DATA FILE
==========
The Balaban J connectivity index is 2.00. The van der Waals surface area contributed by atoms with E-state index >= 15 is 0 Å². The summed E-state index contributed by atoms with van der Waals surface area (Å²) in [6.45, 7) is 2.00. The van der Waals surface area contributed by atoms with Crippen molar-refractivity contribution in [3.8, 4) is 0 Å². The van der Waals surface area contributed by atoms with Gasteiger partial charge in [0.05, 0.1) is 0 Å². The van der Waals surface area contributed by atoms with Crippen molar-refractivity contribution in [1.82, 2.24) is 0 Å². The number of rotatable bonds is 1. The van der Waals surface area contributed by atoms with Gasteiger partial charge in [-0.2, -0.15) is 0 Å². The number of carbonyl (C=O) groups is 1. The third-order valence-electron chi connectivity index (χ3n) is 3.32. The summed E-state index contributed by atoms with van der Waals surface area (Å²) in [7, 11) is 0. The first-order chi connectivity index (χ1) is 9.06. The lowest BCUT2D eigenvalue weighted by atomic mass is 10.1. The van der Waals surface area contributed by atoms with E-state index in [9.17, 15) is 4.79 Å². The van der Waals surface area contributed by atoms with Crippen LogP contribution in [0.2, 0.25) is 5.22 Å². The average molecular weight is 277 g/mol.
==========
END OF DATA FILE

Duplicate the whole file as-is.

The Balaban J connectivity index is 2.00. The van der Waals surface area contributed by atoms with E-state index >= 15 is 0 Å². The summed E-state index contributed by atoms with van der Waals surface area (Å²) in [6.45, 7) is 2.00. The van der Waals surface area contributed by atoms with Crippen molar-refractivity contribution in [3.8, 4) is 0 Å². The van der Waals surface area contributed by atoms with Gasteiger partial charge in [0.05, 0.1) is 0 Å². The van der Waals surface area contributed by atoms with Crippen molar-refractivity contribution in [1.82, 2.24) is 0 Å². The number of rotatable bonds is 1. The van der Waals surface area contributed by atoms with Gasteiger partial charge in [-0.2, -0.15) is 0 Å². The number of carbonyl (C=O) groups is 1. The third-order valence-electron chi connectivity index (χ3n) is 3.32. The summed E-state index contributed by atoms with van der Waals surface area (Å²) in [7, 11) is 0. The first-order chi connectivity index (χ1) is 9.06. The lowest BCUT2D eigenvalue weighted by atomic mass is 10.1. The van der Waals surface area contributed by atoms with E-state index in [9.17, 15) is 4.79 Å². The van der Waals surface area contributed by atoms with Crippen LogP contribution in [0.2, 0.25) is 5.22 Å². The average molecular weight is 277 g/mol.